Angry, the tribe shuns Kraduk for making life more difficult. With Kraduk an outcast, the hunters head out in the morning, now with two less men than the day before. When they encounter their prey, they find it much more difficult to take down. Bobor and another hunter are injured but ultimately they manage to kill their prey and take it back to the rest of the tribe.

Despite Kraduk’s killing of the other hunter, the tribe manages to survive another day, but they will not forget what Kraduk has done, and they will remember the hardships they suffered (one dead, two injured, and one outcast) as a result.

Morality, at least for humans, could easily have spawned from a situation like Bobor’s and Kraduk’s. It was not as a result of religion (though the tribe may or may not have practiced a very primitive form of religion), but simply because of a need for cooperation and cohesion.

Even if Kraduk’s crime had simply been theft, or as petty as lying about something, this could have created distrust which may have shaken the cohesiveness of the entire tribe. So rules are made, whether they’re written down, spoken, or simply understood: don’t lie, cheat, steal, hurt, or kill. The success of your tribe depends on it. Do not do to others what you would not have done to you.

These rules would even spread among other tribes, and dictate how members of one tribe should (or should not) treat members of another. If you kill members of another tribe, the rest of their tribe might come and kill you right back. Or they’ll kill someone else in your tribe. And then your tribe may realize you were the cause of this, and you may be outcast, and now your tribe is two members less than it was before and their chances of success have lessened because of it.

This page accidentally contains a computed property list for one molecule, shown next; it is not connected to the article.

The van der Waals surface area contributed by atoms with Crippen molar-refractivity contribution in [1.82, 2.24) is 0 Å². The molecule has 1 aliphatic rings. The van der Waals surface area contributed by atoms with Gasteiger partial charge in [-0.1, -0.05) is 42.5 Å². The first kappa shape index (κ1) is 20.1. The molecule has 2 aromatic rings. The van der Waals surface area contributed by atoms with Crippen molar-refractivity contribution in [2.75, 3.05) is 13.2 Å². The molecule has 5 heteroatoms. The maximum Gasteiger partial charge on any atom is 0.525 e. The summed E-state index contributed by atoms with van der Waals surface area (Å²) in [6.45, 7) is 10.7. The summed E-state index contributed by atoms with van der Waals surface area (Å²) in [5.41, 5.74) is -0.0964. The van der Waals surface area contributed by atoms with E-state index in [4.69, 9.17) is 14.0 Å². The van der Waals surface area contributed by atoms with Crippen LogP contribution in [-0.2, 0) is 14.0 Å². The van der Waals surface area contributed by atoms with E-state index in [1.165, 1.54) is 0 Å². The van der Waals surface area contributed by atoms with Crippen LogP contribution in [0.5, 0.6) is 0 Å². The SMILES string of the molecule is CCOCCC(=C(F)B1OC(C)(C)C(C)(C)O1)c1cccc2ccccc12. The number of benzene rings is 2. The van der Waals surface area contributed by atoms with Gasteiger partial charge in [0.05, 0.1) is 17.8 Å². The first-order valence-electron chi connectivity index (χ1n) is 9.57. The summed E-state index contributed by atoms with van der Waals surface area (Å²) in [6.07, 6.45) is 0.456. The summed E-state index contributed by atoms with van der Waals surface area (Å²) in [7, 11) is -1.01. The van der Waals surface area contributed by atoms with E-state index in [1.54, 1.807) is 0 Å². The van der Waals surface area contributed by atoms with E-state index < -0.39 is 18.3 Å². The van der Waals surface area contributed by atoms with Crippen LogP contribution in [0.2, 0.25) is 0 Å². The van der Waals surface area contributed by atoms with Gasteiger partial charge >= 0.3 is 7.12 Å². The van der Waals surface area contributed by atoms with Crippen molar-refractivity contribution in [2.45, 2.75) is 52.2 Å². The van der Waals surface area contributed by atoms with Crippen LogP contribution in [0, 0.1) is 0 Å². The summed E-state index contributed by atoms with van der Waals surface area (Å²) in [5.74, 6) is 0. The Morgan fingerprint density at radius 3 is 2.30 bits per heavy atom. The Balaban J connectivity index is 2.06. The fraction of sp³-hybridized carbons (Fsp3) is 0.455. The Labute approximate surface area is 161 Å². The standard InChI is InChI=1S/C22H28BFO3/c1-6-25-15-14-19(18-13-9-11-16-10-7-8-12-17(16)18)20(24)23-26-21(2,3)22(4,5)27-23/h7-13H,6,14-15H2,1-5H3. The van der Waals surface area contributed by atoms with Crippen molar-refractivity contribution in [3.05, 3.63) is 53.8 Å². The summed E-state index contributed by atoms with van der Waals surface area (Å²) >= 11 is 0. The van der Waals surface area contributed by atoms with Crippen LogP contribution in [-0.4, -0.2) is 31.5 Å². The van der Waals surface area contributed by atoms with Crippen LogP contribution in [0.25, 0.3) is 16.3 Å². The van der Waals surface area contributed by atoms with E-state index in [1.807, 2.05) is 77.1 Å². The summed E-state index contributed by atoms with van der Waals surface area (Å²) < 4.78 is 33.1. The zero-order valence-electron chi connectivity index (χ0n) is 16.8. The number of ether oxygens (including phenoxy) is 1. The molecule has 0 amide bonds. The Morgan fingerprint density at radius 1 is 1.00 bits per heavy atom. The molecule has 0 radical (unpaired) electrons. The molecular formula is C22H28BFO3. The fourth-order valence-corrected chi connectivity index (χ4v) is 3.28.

Okay. Close your eyes, and open them again. You’re you again. You are the result of millions of years of cooperation. It seems to be working, so please don’t go and screw things up.


Why do we have fish?

…and other questions about Noah’s flood for the layman.

What did the animals eat?
Sure, Noah took two of every species on his ark. As if that’s not believable enough, how did all the animals survive? Some animals have a very particular diet: they’ll only eat certain plants, grasses, berries, or other animals.

What did the vegetarian animals eat? Did Noah also bring plants, trees, grass, nuts, fruits, and berries on the ark? Did he remember to bring eucalyptus for the koalas and bamboo for the pandas?

What about the carnivores? Surely an animal such as the lion would require more than two antelope to survive for five months. Speaking of that, why do we still have antelope if the lions ate them on the ark?

Did Noah also take fish on the ark with him?
If not, why do we have such an abundance (80%-ish) of sea life on the planet? A worldwide flood that covered the tops of all the mountains would have severely offset the saline level in the ocean, killing all the saltwater species. Likewise, as the ocean’s salt water and the land’s fresh water met and mixed, all of the freshwater species would have died.

We would have a mass extinction of approximately 80% of all life on earth in the geologic record taking place only 6,000 years ago. This is not the case. We would have only very few (if any) species adapted to a strictly aquatic life. As the ocean is earth’s most life-abundant biome, that is clearly also not the case.

Why are there trees?